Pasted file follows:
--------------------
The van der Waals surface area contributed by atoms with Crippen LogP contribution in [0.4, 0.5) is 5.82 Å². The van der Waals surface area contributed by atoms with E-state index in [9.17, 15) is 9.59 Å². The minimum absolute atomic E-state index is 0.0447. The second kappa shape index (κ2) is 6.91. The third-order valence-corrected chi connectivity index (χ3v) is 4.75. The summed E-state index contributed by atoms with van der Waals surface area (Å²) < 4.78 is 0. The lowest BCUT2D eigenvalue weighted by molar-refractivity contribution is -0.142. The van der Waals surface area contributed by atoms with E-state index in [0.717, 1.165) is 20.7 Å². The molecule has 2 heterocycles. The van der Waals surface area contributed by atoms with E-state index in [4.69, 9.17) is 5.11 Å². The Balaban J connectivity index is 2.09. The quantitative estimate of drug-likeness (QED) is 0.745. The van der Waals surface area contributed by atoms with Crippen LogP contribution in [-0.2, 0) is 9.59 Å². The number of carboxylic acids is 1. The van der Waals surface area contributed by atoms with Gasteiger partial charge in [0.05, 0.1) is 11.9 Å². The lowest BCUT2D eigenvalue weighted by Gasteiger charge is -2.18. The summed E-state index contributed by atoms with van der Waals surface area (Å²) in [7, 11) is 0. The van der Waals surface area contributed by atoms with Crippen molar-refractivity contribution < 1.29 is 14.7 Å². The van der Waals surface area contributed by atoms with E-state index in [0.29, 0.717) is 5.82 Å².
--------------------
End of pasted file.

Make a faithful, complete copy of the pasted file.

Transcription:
The van der Waals surface area contributed by atoms with Crippen LogP contribution in [0.4, 0.5) is 5.82 Å². The van der Waals surface area contributed by atoms with E-state index in [9.17, 15) is 9.59 Å². The minimum absolute atomic E-state index is 0.0447. The second kappa shape index (κ2) is 6.91. The third-order valence-corrected chi connectivity index (χ3v) is 4.75. The summed E-state index contributed by atoms with van der Waals surface area (Å²) < 4.78 is 0. The lowest BCUT2D eigenvalue weighted by molar-refractivity contribution is -0.142. The van der Waals surface area contributed by atoms with E-state index in [0.717, 1.165) is 20.7 Å². The molecule has 2 heterocycles. The van der Waals surface area contributed by atoms with E-state index in [4.69, 9.17) is 5.11 Å². The Balaban J connectivity index is 2.09. The quantitative estimate of drug-likeness (QED) is 0.745. The van der Waals surface area contributed by atoms with Crippen LogP contribution in [-0.2, 0) is 9.59 Å². The number of carboxylic acids is 1. The van der Waals surface area contributed by atoms with Gasteiger partial charge in [0.05, 0.1) is 11.9 Å². The lowest BCUT2D eigenvalue weighted by Gasteiger charge is -2.18. The summed E-state index contributed by atoms with van der Waals surface area (Å²) in [7, 11) is 0. The van der Waals surface area contributed by atoms with Crippen molar-refractivity contribution < 1.29 is 14.7 Å². The van der Waals surface area contributed by atoms with E-state index in [0.29, 0.717) is 5.82 Å².